$\newcommand{\eps}{\varepsilon} \newcommand{\kron}{\otimes} \DeclareMathOperator{\diag}{diag} \DeclareMathOperator{\trace}{trace} \DeclareMathOperator{\rank}{rank} \DeclareMathOperator*{\minimize}{minimize} \DeclareMathOperator*{\maximize}{maximize} \DeclareMathOperator{\subjectto}{subject to} \newcommand{\mat}[1]{\boldsymbol{#1}} \renewcommand{\vec}[1]{\boldsymbol{\mathrm{#1}}} \newcommand{\vecalt}[1]{\boldsymbol{#1}} \newcommand{\conj}[1]{\overline{#1}} \newcommand{\normof}[1]{\|#1\|} \newcommand{\onormof}[2]{\|#1\|_{#2}} \newcommand{\MIN}[2]{\begin{array}{ll} \minimize_{#1} & {#2} \end{array}} \newcommand{\MINone}[3]{\begin{array}{ll} \minimize_{#1} & {#2} \\ \subjectto & {#3} \end{array}} \newcommand{\MINthree}[5]{\begin{array}{ll} \minimize_{#1} & {#2} \\ \subjectto & {#3} \\ & {#4} \\ & {#5} \end{array}} \newcommand{\MAX}[2]{\begin{array}{ll} \maximize_{#1} & {#2} \end{array}} \newcommand{\MAXone}[3]{\begin{array}{ll} \maximize_{#1} & {#2} \\ \subjectto & {#3} \end{array}} \newcommand{\itr}[2]{#1^{(#2)}} \newcommand{\itn}[1]{^{(#1)}} \newcommand{\prob}{\mathbb{P}} \newcommand{\probof}[1]{\prob\left\{ #1 \right\}} \newcommand{\pmat}[1]{\begin{pmatrix} #1 \end{pmatrix}} \newcommand{\bmat}[1]{\begin{bmatrix} #1 \end{bmatrix}} \newcommand{\spmat}[1]{\left(\begin{smallmatrix} #1 \end{smallmatrix}\right)} \newcommand{\sbmat}[1]{\left[\begin{smallmatrix} #1 \end{smallmatrix}\right]} \newcommand{\RR}{\mathbb{R}} \newcommand{\CC}{\mathbb{C}} \newcommand{\eye}{\mat{I}} \newcommand{\mA}{\mat{A}} \newcommand{\mB}{\mat{B}} \newcommand{\mC}{\mat{C}} \newcommand{\mD}{\mat{D}} \newcommand{\mE}{\mat{E}} \newcommand{\mF}{\mat{F}} \newcommand{\mG}{\mat{G}} \newcommand{\mH}{\mat{H}} \newcommand{\mI}{\mat{I}} \newcommand{\mJ}{\mat{J}} \newcommand{\mK}{\mat{K}} \newcommand{\mL}{\mat{L}} \newcommand{\mM}{\mat{M}} \newcommand{\mN}{\mat{N}} \newcommand{\mO}{\mat{O}} \newcommand{\mP}{\mat{P}} \newcommand{\mQ}{\mat{Q}} \newcommand{\mR}{\mat{R}} \newcommand{\mS}{\mat{S}} \newcommand{\mT}{\mat{T}} \newcommand{\mU}{\mat{U}} \newcommand{\mV}{\mat{V}} \newcommand{\mW}{\mat{W}} \newcommand{\mX}{\mat{X}} \newcommand{\mY}{\mat{Y}} \newcommand{\mZ}{\mat{Z}} \newcommand{\mLambda}{\mat{\Lambda}} \newcommand{\mSigma}{\ensuremath{\mat{\Sigma}}} \newcommand{\mPbar}{\bar{\mP}} \newcommand{\ones}{\vec{e}} \newcommand{\va}{\vec{a}} \newcommand{\vb}{\vec{b}} \newcommand{\vc}{\vec{c}} \newcommand{\vd}{\vec{d}} \newcommand{\ve}{\vec{e}} \newcommand{\vf}{\vec{f}} \newcommand{\vg}{\vec{g}} \newcommand{\vh}{\vec{h}} \newcommand{\vi}{\vec{i}} \newcommand{\vj}{\vec{j}} \newcommand{\vk}{\vec{k}} \newcommand{\vl}{\vec{l}} \newcommand{\vm}{\vec{l}} \newcommand{\vn}{\vec{n}} \newcommand{\vo}{\vec{o}} \newcommand{\vp}{\vec{p}} \newcommand{\vq}{\vec{q}} \newcommand{\vr}{\vec{r}} \newcommand{\vs}{\vec{s}} \newcommand{\vt}{\vec{t}} \newcommand{\vu}{\vec{u}} \newcommand{\vv}{\vec{v}} \newcommand{\vw}{\vec{w}} \newcommand{\vx}{\vec{x}} \newcommand{\vy}{\vec{y}} \newcommand{\vz}{\vec{z}} \newcommand{\vpi}{\vecalt{\pi}} \newcommand{\vlambda}{\vecalt{\lambda}}$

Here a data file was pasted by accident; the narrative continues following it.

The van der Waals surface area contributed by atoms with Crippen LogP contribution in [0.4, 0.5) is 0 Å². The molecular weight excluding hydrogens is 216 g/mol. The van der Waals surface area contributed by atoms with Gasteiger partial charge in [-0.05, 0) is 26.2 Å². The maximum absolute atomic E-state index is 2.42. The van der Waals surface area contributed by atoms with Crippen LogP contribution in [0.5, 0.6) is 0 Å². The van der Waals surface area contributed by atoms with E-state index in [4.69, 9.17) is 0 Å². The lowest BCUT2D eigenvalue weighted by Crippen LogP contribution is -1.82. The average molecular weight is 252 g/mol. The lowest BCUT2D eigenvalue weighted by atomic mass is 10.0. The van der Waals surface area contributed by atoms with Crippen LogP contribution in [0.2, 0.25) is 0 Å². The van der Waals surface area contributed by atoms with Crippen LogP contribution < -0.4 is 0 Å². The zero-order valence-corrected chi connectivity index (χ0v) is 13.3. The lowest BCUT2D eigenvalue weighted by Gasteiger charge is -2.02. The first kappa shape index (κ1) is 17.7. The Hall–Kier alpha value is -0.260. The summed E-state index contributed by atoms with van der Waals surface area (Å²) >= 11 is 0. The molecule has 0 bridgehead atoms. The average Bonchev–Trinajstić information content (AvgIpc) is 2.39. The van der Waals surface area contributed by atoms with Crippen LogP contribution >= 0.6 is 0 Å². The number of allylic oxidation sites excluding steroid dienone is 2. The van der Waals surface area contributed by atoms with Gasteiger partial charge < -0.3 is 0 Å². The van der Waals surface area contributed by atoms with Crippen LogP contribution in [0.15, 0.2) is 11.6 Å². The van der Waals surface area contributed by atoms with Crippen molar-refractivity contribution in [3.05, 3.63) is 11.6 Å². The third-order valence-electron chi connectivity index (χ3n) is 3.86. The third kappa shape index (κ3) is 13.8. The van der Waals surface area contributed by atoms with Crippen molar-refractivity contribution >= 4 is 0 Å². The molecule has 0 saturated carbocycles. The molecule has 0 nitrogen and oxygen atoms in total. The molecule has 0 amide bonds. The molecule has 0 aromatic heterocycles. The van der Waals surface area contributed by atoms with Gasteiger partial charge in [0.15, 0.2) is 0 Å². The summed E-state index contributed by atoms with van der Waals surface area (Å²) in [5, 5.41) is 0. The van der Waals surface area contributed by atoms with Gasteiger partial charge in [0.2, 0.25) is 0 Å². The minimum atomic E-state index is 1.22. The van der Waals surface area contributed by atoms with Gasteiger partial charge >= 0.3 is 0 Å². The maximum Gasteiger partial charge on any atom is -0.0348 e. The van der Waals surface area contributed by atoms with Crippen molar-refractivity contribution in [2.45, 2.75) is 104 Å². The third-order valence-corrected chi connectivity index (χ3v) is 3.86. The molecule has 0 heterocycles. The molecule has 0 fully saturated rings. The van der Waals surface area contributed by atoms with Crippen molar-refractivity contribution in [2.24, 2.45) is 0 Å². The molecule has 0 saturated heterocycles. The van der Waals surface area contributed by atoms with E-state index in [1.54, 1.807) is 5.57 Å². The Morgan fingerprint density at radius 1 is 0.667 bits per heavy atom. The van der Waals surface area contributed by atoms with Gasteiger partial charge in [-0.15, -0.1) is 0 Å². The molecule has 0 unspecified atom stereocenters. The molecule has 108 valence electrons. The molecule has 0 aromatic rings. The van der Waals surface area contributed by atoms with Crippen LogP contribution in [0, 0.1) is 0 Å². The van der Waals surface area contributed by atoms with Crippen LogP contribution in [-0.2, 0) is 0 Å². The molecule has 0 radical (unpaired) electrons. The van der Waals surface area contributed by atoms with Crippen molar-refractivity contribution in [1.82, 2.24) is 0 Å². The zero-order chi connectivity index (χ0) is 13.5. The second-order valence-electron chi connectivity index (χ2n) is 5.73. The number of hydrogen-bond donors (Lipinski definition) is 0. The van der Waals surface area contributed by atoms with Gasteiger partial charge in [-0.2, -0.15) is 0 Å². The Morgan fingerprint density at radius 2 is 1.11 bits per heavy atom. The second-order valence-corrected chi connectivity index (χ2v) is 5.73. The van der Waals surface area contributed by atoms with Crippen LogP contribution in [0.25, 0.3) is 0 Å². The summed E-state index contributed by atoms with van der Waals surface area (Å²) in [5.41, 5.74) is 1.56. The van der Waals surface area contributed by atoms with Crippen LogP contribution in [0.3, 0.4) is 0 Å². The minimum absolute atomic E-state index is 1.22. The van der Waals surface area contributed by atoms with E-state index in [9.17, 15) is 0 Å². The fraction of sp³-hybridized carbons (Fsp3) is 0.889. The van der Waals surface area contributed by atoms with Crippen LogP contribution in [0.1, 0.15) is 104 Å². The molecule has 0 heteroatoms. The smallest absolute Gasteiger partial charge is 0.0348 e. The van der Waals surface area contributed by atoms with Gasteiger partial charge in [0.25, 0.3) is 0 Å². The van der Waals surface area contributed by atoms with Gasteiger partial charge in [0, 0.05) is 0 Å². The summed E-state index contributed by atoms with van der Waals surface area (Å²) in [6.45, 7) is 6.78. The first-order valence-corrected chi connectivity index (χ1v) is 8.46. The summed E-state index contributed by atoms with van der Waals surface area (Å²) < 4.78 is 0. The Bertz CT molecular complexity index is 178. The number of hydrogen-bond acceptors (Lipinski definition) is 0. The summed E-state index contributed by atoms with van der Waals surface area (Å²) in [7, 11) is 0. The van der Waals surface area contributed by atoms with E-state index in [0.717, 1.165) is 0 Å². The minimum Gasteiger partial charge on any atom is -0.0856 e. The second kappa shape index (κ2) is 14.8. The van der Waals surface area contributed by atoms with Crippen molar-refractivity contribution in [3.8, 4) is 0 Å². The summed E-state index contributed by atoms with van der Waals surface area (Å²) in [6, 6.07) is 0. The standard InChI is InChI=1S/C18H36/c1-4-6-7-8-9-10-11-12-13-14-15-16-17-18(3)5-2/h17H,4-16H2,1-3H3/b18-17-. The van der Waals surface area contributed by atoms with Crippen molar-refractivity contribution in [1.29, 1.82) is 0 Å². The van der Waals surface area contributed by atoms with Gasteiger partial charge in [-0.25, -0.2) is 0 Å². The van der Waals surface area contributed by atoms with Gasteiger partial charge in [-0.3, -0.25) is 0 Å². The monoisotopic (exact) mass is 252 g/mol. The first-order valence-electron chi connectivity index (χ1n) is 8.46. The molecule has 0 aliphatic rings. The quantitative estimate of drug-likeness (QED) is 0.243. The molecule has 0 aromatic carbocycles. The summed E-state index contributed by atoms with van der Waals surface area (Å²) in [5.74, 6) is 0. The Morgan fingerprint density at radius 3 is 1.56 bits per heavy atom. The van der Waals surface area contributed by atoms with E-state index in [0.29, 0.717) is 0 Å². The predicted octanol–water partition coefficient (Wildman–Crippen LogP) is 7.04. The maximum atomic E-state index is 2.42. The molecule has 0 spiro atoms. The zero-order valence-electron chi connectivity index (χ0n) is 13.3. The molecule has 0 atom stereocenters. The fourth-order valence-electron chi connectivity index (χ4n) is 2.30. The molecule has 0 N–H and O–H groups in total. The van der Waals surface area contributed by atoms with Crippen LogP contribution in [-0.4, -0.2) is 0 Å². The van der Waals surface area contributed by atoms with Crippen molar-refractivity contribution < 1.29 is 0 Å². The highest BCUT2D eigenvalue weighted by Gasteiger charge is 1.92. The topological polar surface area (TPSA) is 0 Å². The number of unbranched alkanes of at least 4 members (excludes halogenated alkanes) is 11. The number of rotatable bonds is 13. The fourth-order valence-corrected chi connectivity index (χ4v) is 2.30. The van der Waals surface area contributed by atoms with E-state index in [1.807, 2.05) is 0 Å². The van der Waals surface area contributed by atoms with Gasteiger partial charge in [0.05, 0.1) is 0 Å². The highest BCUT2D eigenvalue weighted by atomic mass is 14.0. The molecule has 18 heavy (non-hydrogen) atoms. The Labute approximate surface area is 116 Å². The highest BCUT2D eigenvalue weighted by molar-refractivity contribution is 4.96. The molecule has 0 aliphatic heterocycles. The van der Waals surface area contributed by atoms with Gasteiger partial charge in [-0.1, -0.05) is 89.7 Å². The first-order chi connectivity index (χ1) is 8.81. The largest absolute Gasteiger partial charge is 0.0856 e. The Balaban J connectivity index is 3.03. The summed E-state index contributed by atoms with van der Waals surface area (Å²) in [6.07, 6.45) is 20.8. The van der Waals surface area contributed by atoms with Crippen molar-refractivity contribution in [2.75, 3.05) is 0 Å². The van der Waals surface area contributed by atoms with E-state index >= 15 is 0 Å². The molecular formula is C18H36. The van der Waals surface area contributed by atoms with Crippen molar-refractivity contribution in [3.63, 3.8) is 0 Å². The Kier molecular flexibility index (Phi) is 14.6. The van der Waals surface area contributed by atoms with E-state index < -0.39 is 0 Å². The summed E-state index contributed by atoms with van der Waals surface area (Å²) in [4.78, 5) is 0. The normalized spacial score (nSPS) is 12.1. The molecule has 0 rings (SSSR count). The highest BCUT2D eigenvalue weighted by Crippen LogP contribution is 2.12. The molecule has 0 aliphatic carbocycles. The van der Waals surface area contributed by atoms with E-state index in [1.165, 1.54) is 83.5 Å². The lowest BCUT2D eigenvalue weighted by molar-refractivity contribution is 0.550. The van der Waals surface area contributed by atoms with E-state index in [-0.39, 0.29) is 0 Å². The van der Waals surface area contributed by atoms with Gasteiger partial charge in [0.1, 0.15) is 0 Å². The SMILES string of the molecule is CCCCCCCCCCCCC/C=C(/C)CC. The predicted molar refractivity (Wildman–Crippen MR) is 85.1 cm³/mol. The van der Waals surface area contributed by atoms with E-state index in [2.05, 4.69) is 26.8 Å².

# Homework 10

Please answer the following questions in complete sentences in a clearly prepared manuscript and submit the solution by the due date on Blackboard (around Sunday, November 18th, 2018.)